A Constant Hum by Alice Bishop

A Constant Hum by Alice Bishop is a quiet, contemplative collection of stories about a brutal topic – the 2009 Victorian Black Saturday bushfires. 

You remember mostly, three a.m.: they found our neighbours in clusters, mostly in amalgam fillings and tyre rims trickled into what looked like snowy earth – silvers, gunmetal greys and blacks so petrol-shiny you’d think of a currawong’s wing… We were comforted, afterwards, that things ended for them together, holding each other under betadine-and-copper-coloured smoke. Under a sky that’d once promised kinder things: maybe Vegemite toast on Sunday morning, maybe a weeknight, after-work kiss.

There are dozens of stories in this collection, some just a sentence or paragraph long. The stories focus on the aftermath of the fires, and are told from various perspectives – those who lost family and homes; a nurse working in a burns unit; kids resettling in city schools while houses are rebuilt; someone thinking about the Google Earth satellite and lag before new pictures of blackened earth will replace those of her house, standing as it once was.

A handful of stories shone. In Soft News, a class is asked to imagine what they would save from a burning house. While the girls list their adidas leggings, Maybelline lipsticks and phones, the narrator names just two things – her mother and her aunt. In Just a Spark, a woman sits through the trial of the man who started the fatal blaze that took the lives of her daughter, grandson and son-in-law. At the end of each day, she parks her car at McDonald’s, where she ‘…imagines what it’d be like to feel normal again, just for a moment.’

The stand-out, Clearing, described a couple’s return to their devastated community, only to find that others are not coming back. The descriptions of their attempts to ‘get back to normal’ after such tragedy were a blend of sadness, fortitude and despair, with Theo asking, “‘How can I stop remembering the little things…?”

…she knew it was Theo’s way of dealing with the accumulating unrest – which hit him hardest in the hours just before dawn. Peanut-butter toast and black tea fixed it for a while, the late-night snack occupying time, making him forget, for a few moments, the longing for their cupboards of photos, his inherited leather motorbike jacket – once worn by his father in all kinds of weather – and the knotted-pine doors.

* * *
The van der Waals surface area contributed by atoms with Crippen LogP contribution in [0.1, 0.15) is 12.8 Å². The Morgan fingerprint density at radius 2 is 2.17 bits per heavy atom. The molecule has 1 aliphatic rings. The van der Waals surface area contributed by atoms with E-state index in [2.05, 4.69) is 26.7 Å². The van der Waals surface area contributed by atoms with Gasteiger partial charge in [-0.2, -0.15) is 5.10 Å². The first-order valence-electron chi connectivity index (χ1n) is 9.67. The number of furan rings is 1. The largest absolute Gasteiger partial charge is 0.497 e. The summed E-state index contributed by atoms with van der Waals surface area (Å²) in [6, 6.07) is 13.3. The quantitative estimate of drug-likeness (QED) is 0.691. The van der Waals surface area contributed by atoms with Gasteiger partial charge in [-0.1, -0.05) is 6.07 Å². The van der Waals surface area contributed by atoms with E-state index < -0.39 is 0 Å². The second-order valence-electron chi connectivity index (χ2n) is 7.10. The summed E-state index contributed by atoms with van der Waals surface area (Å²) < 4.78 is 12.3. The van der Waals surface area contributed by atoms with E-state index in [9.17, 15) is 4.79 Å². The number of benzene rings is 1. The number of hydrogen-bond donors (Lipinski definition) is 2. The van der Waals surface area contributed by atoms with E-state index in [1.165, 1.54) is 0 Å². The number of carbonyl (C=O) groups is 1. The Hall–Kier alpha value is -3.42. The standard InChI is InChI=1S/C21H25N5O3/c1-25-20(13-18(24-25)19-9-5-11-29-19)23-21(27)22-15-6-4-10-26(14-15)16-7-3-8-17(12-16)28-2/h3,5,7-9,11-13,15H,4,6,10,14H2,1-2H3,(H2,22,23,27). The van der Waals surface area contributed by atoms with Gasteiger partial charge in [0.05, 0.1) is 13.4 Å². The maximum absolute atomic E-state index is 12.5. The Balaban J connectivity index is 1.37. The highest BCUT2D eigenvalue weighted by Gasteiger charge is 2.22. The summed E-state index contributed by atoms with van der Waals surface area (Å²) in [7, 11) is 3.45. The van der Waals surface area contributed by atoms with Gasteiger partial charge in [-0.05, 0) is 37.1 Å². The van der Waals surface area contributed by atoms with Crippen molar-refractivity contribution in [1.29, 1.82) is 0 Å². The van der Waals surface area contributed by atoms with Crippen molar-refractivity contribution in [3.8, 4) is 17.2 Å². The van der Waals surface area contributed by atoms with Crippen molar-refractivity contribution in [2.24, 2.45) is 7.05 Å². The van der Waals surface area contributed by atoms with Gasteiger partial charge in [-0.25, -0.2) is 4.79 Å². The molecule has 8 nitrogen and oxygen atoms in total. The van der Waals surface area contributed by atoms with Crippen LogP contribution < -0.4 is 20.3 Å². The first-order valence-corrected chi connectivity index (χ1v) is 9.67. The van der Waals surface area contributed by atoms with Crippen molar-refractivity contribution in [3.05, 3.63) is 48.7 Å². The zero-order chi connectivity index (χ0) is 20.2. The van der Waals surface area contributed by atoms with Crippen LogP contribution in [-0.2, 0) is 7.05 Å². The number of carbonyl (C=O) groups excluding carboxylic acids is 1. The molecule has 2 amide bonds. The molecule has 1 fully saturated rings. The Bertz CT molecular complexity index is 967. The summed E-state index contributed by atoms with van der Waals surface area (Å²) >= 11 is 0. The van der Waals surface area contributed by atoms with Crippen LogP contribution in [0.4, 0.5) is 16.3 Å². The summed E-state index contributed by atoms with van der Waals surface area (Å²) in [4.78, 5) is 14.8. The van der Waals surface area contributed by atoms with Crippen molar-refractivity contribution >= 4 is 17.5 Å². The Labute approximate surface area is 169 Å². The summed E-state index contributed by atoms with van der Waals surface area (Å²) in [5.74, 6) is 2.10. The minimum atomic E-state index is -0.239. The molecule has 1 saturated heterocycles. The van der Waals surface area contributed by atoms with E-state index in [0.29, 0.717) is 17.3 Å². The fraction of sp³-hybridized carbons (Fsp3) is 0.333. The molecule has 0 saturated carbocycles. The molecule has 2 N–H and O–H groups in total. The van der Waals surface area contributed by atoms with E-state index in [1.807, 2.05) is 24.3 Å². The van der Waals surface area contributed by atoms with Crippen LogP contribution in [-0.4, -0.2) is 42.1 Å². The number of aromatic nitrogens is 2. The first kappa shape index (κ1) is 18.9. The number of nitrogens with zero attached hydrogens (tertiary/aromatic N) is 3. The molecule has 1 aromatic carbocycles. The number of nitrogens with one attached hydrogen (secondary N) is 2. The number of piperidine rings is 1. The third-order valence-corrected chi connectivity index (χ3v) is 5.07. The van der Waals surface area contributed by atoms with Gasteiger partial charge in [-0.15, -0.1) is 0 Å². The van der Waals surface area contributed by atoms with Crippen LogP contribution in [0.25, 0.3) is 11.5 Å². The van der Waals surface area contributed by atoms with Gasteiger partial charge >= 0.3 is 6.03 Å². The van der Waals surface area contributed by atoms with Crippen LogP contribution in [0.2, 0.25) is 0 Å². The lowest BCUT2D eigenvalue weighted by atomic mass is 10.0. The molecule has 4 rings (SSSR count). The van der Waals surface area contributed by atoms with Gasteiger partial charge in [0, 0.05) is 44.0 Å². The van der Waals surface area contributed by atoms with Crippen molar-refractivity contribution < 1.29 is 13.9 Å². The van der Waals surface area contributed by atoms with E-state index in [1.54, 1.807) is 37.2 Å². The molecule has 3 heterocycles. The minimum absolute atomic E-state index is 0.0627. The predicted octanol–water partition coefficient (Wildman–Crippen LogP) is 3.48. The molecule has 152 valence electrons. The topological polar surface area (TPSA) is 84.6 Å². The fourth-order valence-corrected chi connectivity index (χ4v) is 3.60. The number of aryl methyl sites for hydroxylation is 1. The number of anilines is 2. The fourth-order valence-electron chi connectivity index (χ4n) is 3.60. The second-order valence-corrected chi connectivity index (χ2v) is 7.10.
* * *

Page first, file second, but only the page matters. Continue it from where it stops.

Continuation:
There’s a delicacy to Bishop’s writing – it would have been easy to focus on the horrific details of the fires and their catastrophic physical damage, but instead she writes about the social and emotional aftermath – it too is shocking, but in a quieter, cumulative way. Notably, she captures the particular struggle of many who have experienced a trauma – while they don’t want to think about it all of the time, they do think about it all of the time. But of course, trauma is a complex beast, with ‘survivor guilt’, grief, and the ways people cope giving it muscle and longevity. By exploring all of these elements through many characters, Bishop has created a rich and cohesive collection.

It’s been years, now, but Kay’s chest still whirrs along to some white-noise hum since she watched the wool-furred dog curl up from smoke inhalation – her own breath quickening as the walls lit up around her: scrambling for the car keys in the sudden, umber-edged dark.

3.5/5 Finely written.

Sometimes Small Gran’s clothes were all powdery with flour. She made us all kind of special desserts when we went to stay: lamingtons, Cadbury brownies and even the kind of cake that was in the shape of a swimming pool. Gran used blue jelly for the water.

3 responses

    • Don’t worry Bill but thank you for asking, I’m quite fine! It may seem like I’m obsessed with trauma stories but the rest of my life/ spare time is absolutely not focused on trauma (I don’t have time between swimming, listening to ABBA, watching trashy tv…). I guess I read a lot of books with grief and trauma as a theme because I find it very interesting (I do a lot of grief work in counselling and it turns out that I’m okay sitting with grief, and not all counsellors are). But also, because of my interest, I zero in on those themes, even if only hinted at, and that’s what I note in my reviews. I occasionally direct counselling clients to certain books (bibliotherapy), and my reviews are studded with references that are meaningful to me in that regard.

      You’ll be pleased to know that my next few reviews are about books that have no grief or trauma theme!

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